A New Government – Review

Techsafe Aviation Techsafe Aviation

The election is over and we have a new Australian government.

Of interest in the last week of campaigning, the coalition released its plan for aviation.  Click HERE to read the plan.  Among other things the plan states that the Government will establish a high level external review of aviation safety and regulation in Australia to provide a root and branch assessment of current practices and provide a long term framework for the future of aviation safety regulation in Australia.

In my opinion, a review is overdue and could re-calibrate the way aviation is regulated.  Clearly this item in the plan, is a reflection of a general concern by the coalition that for whatever reason, the ATSB and CASA have not measured up to government, industry and public expectations.

The previous government’s approach appeared to have been to throw more money at CASA to address issues.  Whilst resources may be an issue, the simple solution generally results in unintended consequences.  Before any money is thrown about, one should look at the staff disposition, (particularly the numbers of operational and non-operational staff members), processes and practices to find improved effectiveness and efficiency.  Only after that process, any resource shortfall should be considered.   Rewarding poor and unimaginative performance with bags of money should not be any government’s default position.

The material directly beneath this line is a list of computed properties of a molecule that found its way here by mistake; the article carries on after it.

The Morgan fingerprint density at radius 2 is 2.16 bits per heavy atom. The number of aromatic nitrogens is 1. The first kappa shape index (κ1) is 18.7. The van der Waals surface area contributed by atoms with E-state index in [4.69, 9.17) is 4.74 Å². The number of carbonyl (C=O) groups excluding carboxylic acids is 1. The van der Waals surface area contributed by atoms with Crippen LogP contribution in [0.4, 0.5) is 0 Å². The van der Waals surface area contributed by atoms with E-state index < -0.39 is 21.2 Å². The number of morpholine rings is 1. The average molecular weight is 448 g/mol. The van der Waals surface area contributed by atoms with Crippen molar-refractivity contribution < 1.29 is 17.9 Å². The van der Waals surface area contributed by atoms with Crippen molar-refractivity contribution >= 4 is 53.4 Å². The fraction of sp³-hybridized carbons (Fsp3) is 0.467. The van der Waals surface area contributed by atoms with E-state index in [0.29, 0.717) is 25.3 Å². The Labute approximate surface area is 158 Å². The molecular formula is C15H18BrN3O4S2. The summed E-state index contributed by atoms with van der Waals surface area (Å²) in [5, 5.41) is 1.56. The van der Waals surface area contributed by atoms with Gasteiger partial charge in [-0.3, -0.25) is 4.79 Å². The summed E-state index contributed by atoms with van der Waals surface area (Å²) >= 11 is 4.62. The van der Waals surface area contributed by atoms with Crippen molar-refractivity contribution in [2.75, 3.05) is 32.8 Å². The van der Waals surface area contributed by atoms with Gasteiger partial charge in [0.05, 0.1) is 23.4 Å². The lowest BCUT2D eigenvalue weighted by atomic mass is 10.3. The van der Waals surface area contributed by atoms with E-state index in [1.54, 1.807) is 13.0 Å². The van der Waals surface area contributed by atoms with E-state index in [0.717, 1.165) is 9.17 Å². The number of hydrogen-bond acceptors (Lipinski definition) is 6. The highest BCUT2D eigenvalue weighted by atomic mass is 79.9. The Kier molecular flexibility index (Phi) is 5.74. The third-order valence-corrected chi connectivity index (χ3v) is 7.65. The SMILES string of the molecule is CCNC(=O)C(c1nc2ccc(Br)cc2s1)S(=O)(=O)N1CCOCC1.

Further, consistent with the new government’s philosophy of smaller government, any review must consider activities or tasks which could be conducted my efficiently by industry.  Whilst I understand that any devolution of activity would in itself require process and oversight, it would ensure much better service to industry and presumably at a lower cost.

Regrettably the coalition’s plan did not include a dedicated junior Minister or Parliamentary Secretary for Aviation.  I believe that this would provide the governance required for this industry and the Government agencies which support it.  My experience in Papua New Guinea where there is a Minister for Aviation is that an enthusiastic, knowledgeable and committed Minister can really make a difference.

I guess at the end of the day a plan is just a plan.  The new Government will be faced with the difficulties of implementation after they have the portfolio briefings and discover all of the issues.  Maybe there is still room for a Minister or Parliamentary Secretary?